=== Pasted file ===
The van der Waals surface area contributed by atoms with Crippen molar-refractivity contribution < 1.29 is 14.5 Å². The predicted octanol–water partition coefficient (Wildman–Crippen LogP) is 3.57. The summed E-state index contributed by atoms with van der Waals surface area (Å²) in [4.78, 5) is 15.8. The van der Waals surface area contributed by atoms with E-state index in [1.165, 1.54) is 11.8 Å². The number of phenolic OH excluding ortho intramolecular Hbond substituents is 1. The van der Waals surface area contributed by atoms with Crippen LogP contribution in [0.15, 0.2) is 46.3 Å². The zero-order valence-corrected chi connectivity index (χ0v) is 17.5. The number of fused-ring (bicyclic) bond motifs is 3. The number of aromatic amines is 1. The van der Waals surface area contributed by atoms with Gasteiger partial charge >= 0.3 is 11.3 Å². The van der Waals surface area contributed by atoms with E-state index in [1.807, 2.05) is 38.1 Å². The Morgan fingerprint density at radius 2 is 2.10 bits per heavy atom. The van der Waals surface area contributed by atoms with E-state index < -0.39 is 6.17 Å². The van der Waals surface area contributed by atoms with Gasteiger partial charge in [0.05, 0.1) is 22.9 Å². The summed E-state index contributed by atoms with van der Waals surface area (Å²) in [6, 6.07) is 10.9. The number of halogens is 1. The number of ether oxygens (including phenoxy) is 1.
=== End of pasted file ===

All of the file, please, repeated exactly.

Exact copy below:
The van der Waals surface area contributed by atoms with Crippen molar-refractivity contribution < 1.29 is 14.5 Å². The predicted octanol–water partition coefficient (Wildman–Crippen LogP) is 3.57. The summed E-state index contributed by atoms with van der Waals surface area (Å²) in [4.78, 5) is 15.8. The van der Waals surface area contributed by atoms with E-state index in [1.165, 1.54) is 11.8 Å². The number of phenolic OH excluding ortho intramolecular Hbond substituents is 1. The van der Waals surface area contributed by atoms with Crippen LogP contribution in [0.15, 0.2) is 46.3 Å². The zero-order valence-corrected chi connectivity index (χ0v) is 17.5. The number of fused-ring (bicyclic) bond motifs is 3. The number of aromatic amines is 1. The van der Waals surface area contributed by atoms with Gasteiger partial charge >= 0.3 is 11.3 Å². The van der Waals surface area contributed by atoms with E-state index in [1.807, 2.05) is 38.1 Å². The Morgan fingerprint density at radius 2 is 2.10 bits per heavy atom. The van der Waals surface area contributed by atoms with E-state index < -0.39 is 6.17 Å². The van der Waals surface area contributed by atoms with Gasteiger partial charge in [0.05, 0.1) is 22.9 Å². The summed E-state index contributed by atoms with van der Waals surface area (Å²) in [6, 6.07) is 10.9. The number of halogens is 1. The number of ether oxygens (including phenoxy) is 1.